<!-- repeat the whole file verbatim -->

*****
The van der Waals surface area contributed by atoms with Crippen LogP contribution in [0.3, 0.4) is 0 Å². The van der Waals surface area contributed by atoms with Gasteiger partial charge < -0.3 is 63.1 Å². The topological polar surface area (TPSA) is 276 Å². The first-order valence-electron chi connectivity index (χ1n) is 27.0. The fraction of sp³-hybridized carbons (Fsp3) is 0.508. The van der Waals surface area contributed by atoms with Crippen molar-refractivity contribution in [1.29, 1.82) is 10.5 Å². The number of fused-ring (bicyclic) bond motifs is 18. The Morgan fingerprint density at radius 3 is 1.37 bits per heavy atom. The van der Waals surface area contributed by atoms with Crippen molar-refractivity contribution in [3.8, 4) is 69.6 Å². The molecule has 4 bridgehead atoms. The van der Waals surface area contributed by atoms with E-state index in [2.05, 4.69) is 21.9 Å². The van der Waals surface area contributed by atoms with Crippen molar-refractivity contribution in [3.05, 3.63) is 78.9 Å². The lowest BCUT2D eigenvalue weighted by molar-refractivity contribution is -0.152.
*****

The van der Waals surface area contributed by atoms with Crippen LogP contribution in [0.3, 0.4) is 0 Å². The van der Waals surface area contributed by atoms with Gasteiger partial charge < -0.3 is 63.1 Å². The topological polar surface area (TPSA) is 276 Å². The first-order valence-electron chi connectivity index (χ1n) is 27.0. The fraction of sp³-hybridized carbons (Fsp3) is 0.508. The van der Waals surface area contributed by atoms with Crippen molar-refractivity contribution in [1.29, 1.82) is 10.5 Å². The number of fused-ring (bicyclic) bond motifs is 18. The Morgan fingerprint density at radius 3 is 1.37 bits per heavy atom. The van der Waals surface area contributed by atoms with Crippen molar-refractivity contribution in [3.8, 4) is 69.6 Å². The molecule has 4 bridgehead atoms. The van der Waals surface area contributed by atoms with E-state index in [2.05, 4.69) is 21.9 Å². The van der Waals surface area contributed by atoms with Crippen molar-refractivity contribution in [3.05, 3.63) is 78.9 Å². The lowest BCUT2D eigenvalue weighted by molar-refractivity contribution is -0.152.